(1671) Three Coats of Paint.

Manufacturer and Builder 10, 1876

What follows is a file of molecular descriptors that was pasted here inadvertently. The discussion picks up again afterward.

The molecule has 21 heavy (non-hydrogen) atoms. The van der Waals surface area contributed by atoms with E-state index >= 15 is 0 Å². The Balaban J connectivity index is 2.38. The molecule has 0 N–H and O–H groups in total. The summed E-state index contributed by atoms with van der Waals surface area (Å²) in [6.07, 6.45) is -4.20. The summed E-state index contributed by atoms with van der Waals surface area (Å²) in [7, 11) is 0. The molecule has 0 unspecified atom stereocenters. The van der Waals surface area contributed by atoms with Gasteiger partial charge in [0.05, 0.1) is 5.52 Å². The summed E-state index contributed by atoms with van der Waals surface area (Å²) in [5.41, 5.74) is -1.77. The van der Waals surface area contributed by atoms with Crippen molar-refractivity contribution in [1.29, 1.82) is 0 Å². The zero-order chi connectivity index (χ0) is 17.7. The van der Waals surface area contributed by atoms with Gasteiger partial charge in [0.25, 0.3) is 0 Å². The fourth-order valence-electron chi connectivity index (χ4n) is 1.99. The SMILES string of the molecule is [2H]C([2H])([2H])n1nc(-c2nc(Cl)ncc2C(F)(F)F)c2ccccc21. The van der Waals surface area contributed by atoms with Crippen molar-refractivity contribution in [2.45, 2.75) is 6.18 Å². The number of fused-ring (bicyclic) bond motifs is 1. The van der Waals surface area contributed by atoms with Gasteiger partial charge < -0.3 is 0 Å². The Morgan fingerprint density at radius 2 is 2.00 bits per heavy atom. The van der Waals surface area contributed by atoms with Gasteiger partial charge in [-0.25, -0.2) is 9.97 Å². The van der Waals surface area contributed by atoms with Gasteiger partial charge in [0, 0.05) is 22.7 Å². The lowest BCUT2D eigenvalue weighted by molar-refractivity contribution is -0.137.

— You are entirely mistaken, as will be clear to you when we explain the reasons on which the accepted custom is based. The surface of the wood should be well penetrated with the oil first, and this you prevent when you mix much white lead in the oil, which quickly dries to a film which may be easily scraped off, and with it all subsequent coats. By oiling the wood first, (and oil alone would be best; however, to see plainly what places have been touched by the brush, it is convenient, and will do no harm, to add a very little white lead,) the oil penetrates freely, fills all the pores of the wood, and whey dry forms a good foundation for the subsequent coats, which will adhere well to it, and with it to the wood. You will realize the correctness of this view still better if you prevent the first coat of paint from penetrating the new wood at all by filling the pores with glue, painting it first with glue-water, and when dry giving it a single coat of oil with plenty of white lead; it will then have a gloss at once as if painted three times. This is often the way In which cheap houses are painted, but it is a regular imposition, because such a coat of paint very soon peels off in spots, and cannot stand any wear and tear. Therefore stick to the accepted three coats; first thin, and last thick. This is the best.

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